I first read those lines in the early 1970s when I was in college, struggling but failing to come to terms with being transgender.  Now I reread the lines and think how marvelously appropriate the words are for any transgender person in the process of exchanging old documents for new ones.
My experience in obtaining new documents so far has been remarkable for its ease.  A Foreign Service friend I have know for years did the honors of adjudicating my new tourist passport in our Consular Section right here in Bucharest.  I had my new tourist passport in hand before Christmas of last year, only two weeks after my legal name change.  The Romanian Government issued my new diplomatic ID only a few days later.  Social Security processed my application and issued a new card out of their Rome office in January.  My new diplomatic passport took until March, but that is no longer than it takes for any normal case.

American Express wanted all documentation in writing but issued a new credit card as soon as the name change letter and a scan of my new passport were in their hands.  The same was true for my bank accounts.  Visa simply took my word for it over the telephone, a fact that leaves me wondering about their security measures.  The State of Maine has been very accommodating and is issuing a temporary paper license in my new name until I can next get to Maine in person for a photo ID license.  I won't even think about my birth certificate yet, as the State of New York still requires a surgeon's certification of SRS/GCS before it will issue a new one.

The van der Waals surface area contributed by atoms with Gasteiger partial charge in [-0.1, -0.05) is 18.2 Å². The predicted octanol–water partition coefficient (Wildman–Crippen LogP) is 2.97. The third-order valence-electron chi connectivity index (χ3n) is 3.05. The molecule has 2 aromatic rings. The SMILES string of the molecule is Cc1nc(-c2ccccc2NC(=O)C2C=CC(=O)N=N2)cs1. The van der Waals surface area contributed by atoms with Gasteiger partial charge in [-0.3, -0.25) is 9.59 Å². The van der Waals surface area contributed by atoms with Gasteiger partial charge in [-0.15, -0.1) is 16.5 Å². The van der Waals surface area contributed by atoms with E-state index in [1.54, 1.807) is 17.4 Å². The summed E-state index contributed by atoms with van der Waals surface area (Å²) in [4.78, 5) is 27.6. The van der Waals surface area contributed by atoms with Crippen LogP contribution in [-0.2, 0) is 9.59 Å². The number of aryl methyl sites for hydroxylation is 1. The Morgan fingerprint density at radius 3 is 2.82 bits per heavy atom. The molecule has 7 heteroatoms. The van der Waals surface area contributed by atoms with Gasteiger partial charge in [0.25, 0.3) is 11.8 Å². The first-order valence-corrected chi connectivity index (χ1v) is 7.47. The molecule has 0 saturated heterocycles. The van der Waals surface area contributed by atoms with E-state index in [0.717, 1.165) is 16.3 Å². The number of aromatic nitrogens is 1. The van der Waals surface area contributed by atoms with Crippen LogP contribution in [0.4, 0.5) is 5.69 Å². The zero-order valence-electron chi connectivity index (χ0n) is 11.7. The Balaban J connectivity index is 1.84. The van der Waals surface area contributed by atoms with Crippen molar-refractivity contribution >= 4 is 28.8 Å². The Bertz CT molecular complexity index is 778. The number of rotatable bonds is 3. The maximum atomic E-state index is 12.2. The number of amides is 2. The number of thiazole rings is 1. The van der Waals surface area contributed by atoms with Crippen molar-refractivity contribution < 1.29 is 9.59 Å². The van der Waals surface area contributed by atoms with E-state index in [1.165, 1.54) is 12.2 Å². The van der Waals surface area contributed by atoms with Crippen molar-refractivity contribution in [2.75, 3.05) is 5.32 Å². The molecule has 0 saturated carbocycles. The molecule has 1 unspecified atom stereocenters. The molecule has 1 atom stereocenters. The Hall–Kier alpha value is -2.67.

I'm sure there will be secondary and tertiary accounts that will be raising their heads for the next several years in a transgender-document-exchange version of whack-a-mole.  A transgender acquaintance at NASA told me that long-forgotten accounts continued to pop up five years after her transition.

But how far does the document exchange go?  What has fascinated me of late is Chapter 4 of the Office of Personnel Management's Guide to Personnel Recordkeeping, in particular the guidance on How to Reconstruct a Personnel Folder due to a Change in Gender Identity that begins on p. 4-5.  Seven pages of instructions guaranteed to warm the heart of a dedicated human resources officer (HRO) spell out every step in excruciating detail.  In Bucharest, it took my HRO friend Nat and me six weeks just to make heads or tails of it.  It was clearly beyond our understanding here in the Balkans, and we had to turn to OPM for explanations that we neophytes could understand.  When OPM was done explaining, the entire seven pages of instructions could be reduced to the following --